PP/GC/LE/143 Letter from Sir G.C.Lewis to Henry John Temple, third Viscount Palmerston, regarding gun trials, the threat of rebellion in Hungary, the American Civil War, and arrangements for sending troops to Canada, 27 August 1861
Letter from Sir George Cornewall Lewis, second Baronet, [Secretary of State for War], Harpton [Court], Radnor, [Radnorshire], to Henry John Temple, third Viscount Palmerston: there has been a trial of several specimen guns sent in by Whitworth. They are all big guns. A report has been complied by the scientific officers. The report is generally unfavourable, but the experiments are not complete. Once the trials are complete, a copy of the report will be sent to Palmerston. Whitworth believes the War Office is prejudice against him. Lewis has not be able to ascertain whether his suspicion is well founded. The question is not merely which of the two rifles is best, but whether Whitworth's rifle is so much better to justify changing the weapon of the entire service. "I am glad to hear your opinion that the Hungarians will not venture upon insurrection. It seems as if Poland was taking fire, and if be the case, Russia would make common cause with Austria in putting down the insurgents, and would forget the wrong of the Crimean war." Hungary and Poland would be overpowered by a united Russian and Austrian force. "With regard to America, my belief is that after the rout [MS `route'] at Bull's Run, backed by the recent reverse in the state of Missouri, the Northerners will find their hands too full to attempt another attack upon Canada. It is clear that the Northern states are bent upon giving the Southerners a severe lesson, even if they cannot subjugate them, and make them submissive members of the Union. They leave vigour by two defeats, one serious and disgraceful, and they will now use all their efforts to repair their losses, and to attain some successes. Their eyes will be turned southward, not northward, but they are reckless and unscrupulous, and it would be most unwise of us to tempt them to hostilities by the appearance of unguardedness." Lewis will find out how quickly three regiments can sail for Canada. There is no great competition for the services of the `Great Eastern'. He will also ascertain what provisions of arms and military stores are available in the British North American provinces. The weather in the Radnorshire has been fine. The harvest is beginning to be cut. There are dismal accounts of the state of crops in Ireland, owing to constant rain. The potatoes are threatened with disease. He hopes the Queen will have fine weather at Killarney. 27 Aug 1861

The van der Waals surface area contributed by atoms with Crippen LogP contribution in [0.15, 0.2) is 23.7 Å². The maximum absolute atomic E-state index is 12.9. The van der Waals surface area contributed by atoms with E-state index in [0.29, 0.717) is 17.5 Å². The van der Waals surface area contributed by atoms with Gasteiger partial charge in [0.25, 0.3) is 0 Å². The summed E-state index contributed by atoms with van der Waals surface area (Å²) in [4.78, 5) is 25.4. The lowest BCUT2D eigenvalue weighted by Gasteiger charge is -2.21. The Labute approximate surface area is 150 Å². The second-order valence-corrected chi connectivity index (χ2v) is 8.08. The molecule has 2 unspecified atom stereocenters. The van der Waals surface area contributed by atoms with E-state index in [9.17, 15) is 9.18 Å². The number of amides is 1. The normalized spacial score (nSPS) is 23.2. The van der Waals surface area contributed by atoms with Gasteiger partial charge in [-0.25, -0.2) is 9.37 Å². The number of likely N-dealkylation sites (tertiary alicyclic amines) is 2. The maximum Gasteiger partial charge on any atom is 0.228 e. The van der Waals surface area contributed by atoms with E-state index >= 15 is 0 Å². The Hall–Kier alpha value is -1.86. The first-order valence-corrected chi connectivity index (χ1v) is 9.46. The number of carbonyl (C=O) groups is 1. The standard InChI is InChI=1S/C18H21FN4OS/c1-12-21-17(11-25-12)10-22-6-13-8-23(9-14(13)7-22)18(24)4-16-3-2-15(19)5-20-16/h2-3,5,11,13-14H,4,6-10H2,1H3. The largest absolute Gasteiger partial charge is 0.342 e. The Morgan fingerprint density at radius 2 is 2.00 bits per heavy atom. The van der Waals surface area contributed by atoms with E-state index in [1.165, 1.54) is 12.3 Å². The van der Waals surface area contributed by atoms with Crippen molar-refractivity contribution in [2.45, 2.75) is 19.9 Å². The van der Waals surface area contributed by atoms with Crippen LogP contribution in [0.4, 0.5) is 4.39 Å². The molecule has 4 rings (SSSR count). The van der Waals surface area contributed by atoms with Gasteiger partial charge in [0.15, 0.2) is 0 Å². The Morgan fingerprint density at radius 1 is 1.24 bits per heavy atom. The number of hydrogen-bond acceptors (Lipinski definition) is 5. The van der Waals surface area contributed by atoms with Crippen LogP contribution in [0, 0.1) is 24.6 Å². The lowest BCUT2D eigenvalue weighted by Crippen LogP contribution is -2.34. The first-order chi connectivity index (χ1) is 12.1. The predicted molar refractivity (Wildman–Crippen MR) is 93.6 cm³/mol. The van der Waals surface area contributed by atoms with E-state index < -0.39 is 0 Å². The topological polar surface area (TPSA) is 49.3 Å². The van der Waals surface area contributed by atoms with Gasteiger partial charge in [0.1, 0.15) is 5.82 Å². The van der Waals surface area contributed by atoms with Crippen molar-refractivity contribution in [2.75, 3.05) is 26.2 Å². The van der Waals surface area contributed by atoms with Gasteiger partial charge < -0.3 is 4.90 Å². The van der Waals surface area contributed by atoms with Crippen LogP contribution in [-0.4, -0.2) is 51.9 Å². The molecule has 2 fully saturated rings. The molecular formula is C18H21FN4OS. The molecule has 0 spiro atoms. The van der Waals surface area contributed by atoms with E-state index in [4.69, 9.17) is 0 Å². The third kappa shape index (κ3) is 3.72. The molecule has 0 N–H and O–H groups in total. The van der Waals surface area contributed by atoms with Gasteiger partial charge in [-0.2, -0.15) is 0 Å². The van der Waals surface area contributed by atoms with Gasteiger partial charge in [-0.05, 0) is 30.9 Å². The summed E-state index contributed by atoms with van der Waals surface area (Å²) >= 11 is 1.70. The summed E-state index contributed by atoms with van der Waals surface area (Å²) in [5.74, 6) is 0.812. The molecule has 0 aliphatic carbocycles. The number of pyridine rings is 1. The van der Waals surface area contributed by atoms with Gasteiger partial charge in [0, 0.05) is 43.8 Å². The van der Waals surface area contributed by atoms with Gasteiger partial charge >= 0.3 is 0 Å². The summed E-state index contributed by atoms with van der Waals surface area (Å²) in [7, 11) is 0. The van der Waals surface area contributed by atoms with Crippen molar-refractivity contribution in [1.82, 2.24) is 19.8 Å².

Two papers
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Joseph Whitworth, mechanical engineer
First battle of Bull Run or battle of Manassas, Virginia, 21 Jul 1861
Battle of Wilson's Creek, Missouri, 9 Aug 1861, where outnumbered Union troops were allowed to retreat and regroup
American Civil War; Virginia; Missouri
Wales; agriculture and crops
Victoria, Queen of England
Killarney, County Kerry, Ireland
British colonial defence; Canada; threat of invasion during American Civil War
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